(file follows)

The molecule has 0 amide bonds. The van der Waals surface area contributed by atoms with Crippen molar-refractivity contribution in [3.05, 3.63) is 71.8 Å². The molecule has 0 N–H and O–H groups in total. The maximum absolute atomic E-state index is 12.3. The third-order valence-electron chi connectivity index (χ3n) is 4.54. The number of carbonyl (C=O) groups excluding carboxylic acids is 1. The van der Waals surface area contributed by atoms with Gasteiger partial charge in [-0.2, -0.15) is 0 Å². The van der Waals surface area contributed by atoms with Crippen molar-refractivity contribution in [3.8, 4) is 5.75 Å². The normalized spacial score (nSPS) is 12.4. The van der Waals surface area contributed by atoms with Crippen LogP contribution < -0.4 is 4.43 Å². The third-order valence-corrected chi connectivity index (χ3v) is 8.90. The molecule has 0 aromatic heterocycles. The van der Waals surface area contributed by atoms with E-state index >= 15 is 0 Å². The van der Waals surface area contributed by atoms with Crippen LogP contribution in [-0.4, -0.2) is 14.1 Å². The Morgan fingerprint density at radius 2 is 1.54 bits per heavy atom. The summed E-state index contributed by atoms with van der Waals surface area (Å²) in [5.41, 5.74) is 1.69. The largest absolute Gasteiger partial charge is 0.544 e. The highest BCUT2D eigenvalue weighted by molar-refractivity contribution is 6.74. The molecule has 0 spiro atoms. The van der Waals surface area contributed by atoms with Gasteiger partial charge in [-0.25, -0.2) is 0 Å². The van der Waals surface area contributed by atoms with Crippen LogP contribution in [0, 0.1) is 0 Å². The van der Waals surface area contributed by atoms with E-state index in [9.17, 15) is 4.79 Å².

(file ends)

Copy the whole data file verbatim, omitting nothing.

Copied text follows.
The molecule has 0 amide bonds. The van der Waals surface area contributed by atoms with Crippen molar-refractivity contribution in [3.05, 3.63) is 71.8 Å². The molecule has 0 N–H and O–H groups in total. The maximum absolute atomic E-state index is 12.3. The third-order valence-electron chi connectivity index (χ3n) is 4.54. The number of carbonyl (C=O) groups excluding carboxylic acids is 1. The van der Waals surface area contributed by atoms with Gasteiger partial charge in [-0.2, -0.15) is 0 Å². The van der Waals surface area contributed by atoms with Crippen molar-refractivity contribution in [3.8, 4) is 5.75 Å². The normalized spacial score (nSPS) is 12.4. The van der Waals surface area contributed by atoms with Crippen LogP contribution < -0.4 is 4.43 Å². The third-order valence-corrected chi connectivity index (χ3v) is 8.90. The molecule has 0 aromatic heterocycles. The van der Waals surface area contributed by atoms with E-state index >= 15 is 0 Å². The van der Waals surface area contributed by atoms with Crippen LogP contribution in [-0.4, -0.2) is 14.1 Å². The Morgan fingerprint density at radius 2 is 1.54 bits per heavy atom. The summed E-state index contributed by atoms with van der Waals surface area (Å²) in [5.41, 5.74) is 1.69. The largest absolute Gasteiger partial charge is 0.544 e. The highest BCUT2D eigenvalue weighted by molar-refractivity contribution is 6.74. The molecule has 0 spiro atoms. The van der Waals surface area contributed by atoms with Gasteiger partial charge in [-0.25, -0.2) is 0 Å². The van der Waals surface area contributed by atoms with Crippen LogP contribution in [0, 0.1) is 0 Å². The van der Waals surface area contributed by atoms with E-state index in [9.17, 15) is 4.79 Å².